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Article | 7 minute read

Buying off the plan: pros and cons and how to pay your deposit

Many people, home owners and investors alike, see buying off the plan as a good way to purchase a brand new property. However, as with any investment, there are pros and cons to consider when buying off the plan.

What is buying off the plan?

Buying off the plan means buying a property that hasn’t been built yet or is still under construction. You make your decision to buy based on the building plans and designs, rather than the finished product.

Pros and cons of buying off the plan

There are some key differences when buying an off the plan property compared to buying an existing property, and each difference has its own set of benefits and risks to consider.

The property hasn't been built yet

As the property has not been finished, you may have more flexibility than if you were buying an existing property. Of course, there are also risks involved.

Pros

  • Purchase price discount
  • If you get in early enough, particularly before construction begins, the developer may offer a discount on the purchase price. 

  • Input into design
  • You might have the opportunity to negotiate changes to the interior style of the property. Check with the developer to find out what’s possible. 

  • Builder's guarantee
  • New properties generally come with a builder’s guarantee. How the guarantee works and what it covers may be different depending on the state or territory where the property is located, so check this carefully to see if a guarantee is available and how it could protect you.

Cons

  • May not meet your expectations
  • When you buy off the plan, you don’t get a chance to ‘walk through’ the property before you buy it, so it might turn out differently to what you expected.

  • Possible construction delays
  • If the building isn’t completed on time, there may be increased costs or inconvenience, such as if you need to continue renting until the property is ready.

Your deposit and potential government concessions

When buying an off the plan property, there are some considerations around your deposit and government charges that you should take into account.

Pros

  • Time to save more money
  • When you buy off the plan, you may need to pay a deposit when signing the contract of sale (more on this below). The balance of the purchase price for the property is paid at settlement (when construction is finished). This gives you from signing the contract until settlement to save more money which you could put towards reducing the amount you need to borrow, stamp duty or other upfront costs.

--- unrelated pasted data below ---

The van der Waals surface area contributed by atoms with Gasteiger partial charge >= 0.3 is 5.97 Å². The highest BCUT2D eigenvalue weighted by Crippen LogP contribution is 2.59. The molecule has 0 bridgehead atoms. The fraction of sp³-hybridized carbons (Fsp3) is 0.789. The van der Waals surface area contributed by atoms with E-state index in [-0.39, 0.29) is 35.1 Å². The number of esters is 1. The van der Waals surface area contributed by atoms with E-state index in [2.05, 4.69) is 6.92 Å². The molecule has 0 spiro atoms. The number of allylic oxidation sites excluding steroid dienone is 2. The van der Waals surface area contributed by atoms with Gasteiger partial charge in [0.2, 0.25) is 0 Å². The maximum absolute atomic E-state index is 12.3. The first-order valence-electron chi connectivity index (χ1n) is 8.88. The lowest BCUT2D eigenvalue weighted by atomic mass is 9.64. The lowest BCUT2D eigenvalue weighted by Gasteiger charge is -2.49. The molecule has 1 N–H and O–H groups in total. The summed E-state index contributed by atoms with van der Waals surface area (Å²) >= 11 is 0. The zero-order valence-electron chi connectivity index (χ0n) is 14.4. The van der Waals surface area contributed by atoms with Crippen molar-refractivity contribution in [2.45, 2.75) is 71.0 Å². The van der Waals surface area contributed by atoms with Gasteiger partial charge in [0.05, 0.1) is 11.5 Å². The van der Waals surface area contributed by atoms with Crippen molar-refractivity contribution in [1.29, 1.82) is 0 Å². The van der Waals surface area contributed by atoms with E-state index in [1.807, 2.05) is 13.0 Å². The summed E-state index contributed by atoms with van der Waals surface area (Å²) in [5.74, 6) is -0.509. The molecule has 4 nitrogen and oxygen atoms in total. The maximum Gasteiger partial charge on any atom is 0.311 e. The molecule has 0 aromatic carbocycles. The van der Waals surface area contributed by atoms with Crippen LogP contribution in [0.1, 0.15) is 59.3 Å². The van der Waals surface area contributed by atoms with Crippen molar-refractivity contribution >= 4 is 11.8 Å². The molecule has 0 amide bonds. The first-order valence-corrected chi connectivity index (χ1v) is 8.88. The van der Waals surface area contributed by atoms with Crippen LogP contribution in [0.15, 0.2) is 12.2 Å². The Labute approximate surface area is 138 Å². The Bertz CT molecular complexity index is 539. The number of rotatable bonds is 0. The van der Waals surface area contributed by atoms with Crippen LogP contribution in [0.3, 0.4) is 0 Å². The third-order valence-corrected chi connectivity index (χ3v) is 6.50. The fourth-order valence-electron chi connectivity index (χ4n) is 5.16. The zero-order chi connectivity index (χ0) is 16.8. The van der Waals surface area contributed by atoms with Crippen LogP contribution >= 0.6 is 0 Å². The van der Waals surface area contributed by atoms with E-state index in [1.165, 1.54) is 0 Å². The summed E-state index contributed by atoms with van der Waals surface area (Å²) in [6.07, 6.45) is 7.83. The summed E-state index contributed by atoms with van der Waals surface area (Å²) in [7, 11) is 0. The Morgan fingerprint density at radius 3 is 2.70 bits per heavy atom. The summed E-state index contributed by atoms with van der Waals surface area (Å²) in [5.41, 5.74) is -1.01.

• Potential to earn interest on your deposit
  • Your deposit may be held in a trust account until after completion and in some instances, you may earn interest on the cash deposit you've paid until settlement. Alternatively, the developer may agree to let you secure the purchase using a deposit guarantee from your bank. This could allow you to keep earning interest on your funds while your home is being built. Different rules can apply depending on the development, so find out more about how it works for the property you’re looking at.

  • Stamp duty savings
  • In some states and territories, you may be able to save on stamp duty because you’re buying a new property. This can vary depending on which state or territory the property is in, whether you’re purchasing a home or an investment property, and your particular contract. Check with your conveyancer or solicitor about the stamp duty owed, whether any concessions are available, and when it must be paid.

  • Tax benefits for investors
  • If you're buying for investment purposes, you may be eligible for tax benefits if you're buying off the plan. Tax rules are complicated, so check this with your accountant or registered tax agent.

  • First home buyer concessions
  • If you’re buying your first home, you could be eligible for the First Home Owner Grant (FHOG). You don’t necessarily need to be buying off the plan to be eligible but they’re worth bearing in mind when weighing up your options. Rules and grant amounts vary depending on the state or territory, so check your eligibility carefully.

Cons

  • Builder bankruptcy and your deposit
  • If the developer goes bankrupt before completing the project, you may not get your deposit back. This will depend on the terms of your contract.

Market conditions may change between signing the contract and settlement